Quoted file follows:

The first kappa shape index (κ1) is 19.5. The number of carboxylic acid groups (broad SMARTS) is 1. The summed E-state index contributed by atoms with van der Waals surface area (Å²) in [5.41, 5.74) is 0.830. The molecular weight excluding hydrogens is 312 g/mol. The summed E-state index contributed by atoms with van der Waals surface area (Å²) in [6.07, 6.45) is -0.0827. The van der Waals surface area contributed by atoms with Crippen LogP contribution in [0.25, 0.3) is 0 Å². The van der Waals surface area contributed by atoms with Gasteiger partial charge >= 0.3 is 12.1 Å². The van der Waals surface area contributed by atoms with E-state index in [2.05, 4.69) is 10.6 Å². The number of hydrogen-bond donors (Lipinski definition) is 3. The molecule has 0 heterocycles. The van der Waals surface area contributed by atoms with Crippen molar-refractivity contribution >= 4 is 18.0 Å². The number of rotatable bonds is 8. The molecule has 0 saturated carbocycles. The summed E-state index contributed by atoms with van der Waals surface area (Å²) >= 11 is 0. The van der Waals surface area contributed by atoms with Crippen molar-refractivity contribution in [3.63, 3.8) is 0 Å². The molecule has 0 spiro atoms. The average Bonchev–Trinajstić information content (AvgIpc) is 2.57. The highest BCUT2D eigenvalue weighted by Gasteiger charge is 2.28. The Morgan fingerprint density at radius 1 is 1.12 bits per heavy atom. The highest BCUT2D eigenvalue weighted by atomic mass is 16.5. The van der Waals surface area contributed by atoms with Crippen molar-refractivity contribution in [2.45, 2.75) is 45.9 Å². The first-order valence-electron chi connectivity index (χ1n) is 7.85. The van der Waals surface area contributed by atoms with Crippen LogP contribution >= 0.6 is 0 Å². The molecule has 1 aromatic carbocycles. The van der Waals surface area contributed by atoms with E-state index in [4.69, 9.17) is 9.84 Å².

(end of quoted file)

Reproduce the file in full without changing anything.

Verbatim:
The first kappa shape index (κ1) is 19.5. The number of carboxylic acid groups (broad SMARTS) is 1. The summed E-state index contributed by atoms with van der Waals surface area (Å²) in [5.41, 5.74) is 0.830. The molecular weight excluding hydrogens is 312 g/mol. The summed E-state index contributed by atoms with van der Waals surface area (Å²) in [6.07, 6.45) is -0.0827. The van der Waals surface area contributed by atoms with Crippen LogP contribution in [0.25, 0.3) is 0 Å². The van der Waals surface area contributed by atoms with Gasteiger partial charge >= 0.3 is 12.1 Å². The van der Waals surface area contributed by atoms with E-state index in [2.05, 4.69) is 10.6 Å². The number of hydrogen-bond donors (Lipinski definition) is 3. The molecule has 0 heterocycles. The van der Waals surface area contributed by atoms with Crippen molar-refractivity contribution >= 4 is 18.0 Å². The number of rotatable bonds is 8. The molecule has 0 saturated carbocycles. The summed E-state index contributed by atoms with van der Waals surface area (Å²) >= 11 is 0. The van der Waals surface area contributed by atoms with Crippen molar-refractivity contribution in [3.63, 3.8) is 0 Å². The molecule has 0 spiro atoms. The average Bonchev–Trinajstić information content (AvgIpc) is 2.57. The highest BCUT2D eigenvalue weighted by Gasteiger charge is 2.28. The Morgan fingerprint density at radius 1 is 1.12 bits per heavy atom. The highest BCUT2D eigenvalue weighted by atomic mass is 16.5. The van der Waals surface area contributed by atoms with Crippen molar-refractivity contribution in [2.45, 2.75) is 45.9 Å². The first-order valence-electron chi connectivity index (χ1n) is 7.85. The van der Waals surface area contributed by atoms with Crippen LogP contribution >= 0.6 is 0 Å². The molecule has 1 aromatic carbocycles. The van der Waals surface area contributed by atoms with E-state index in [4.69, 9.17) is 9.84 Å².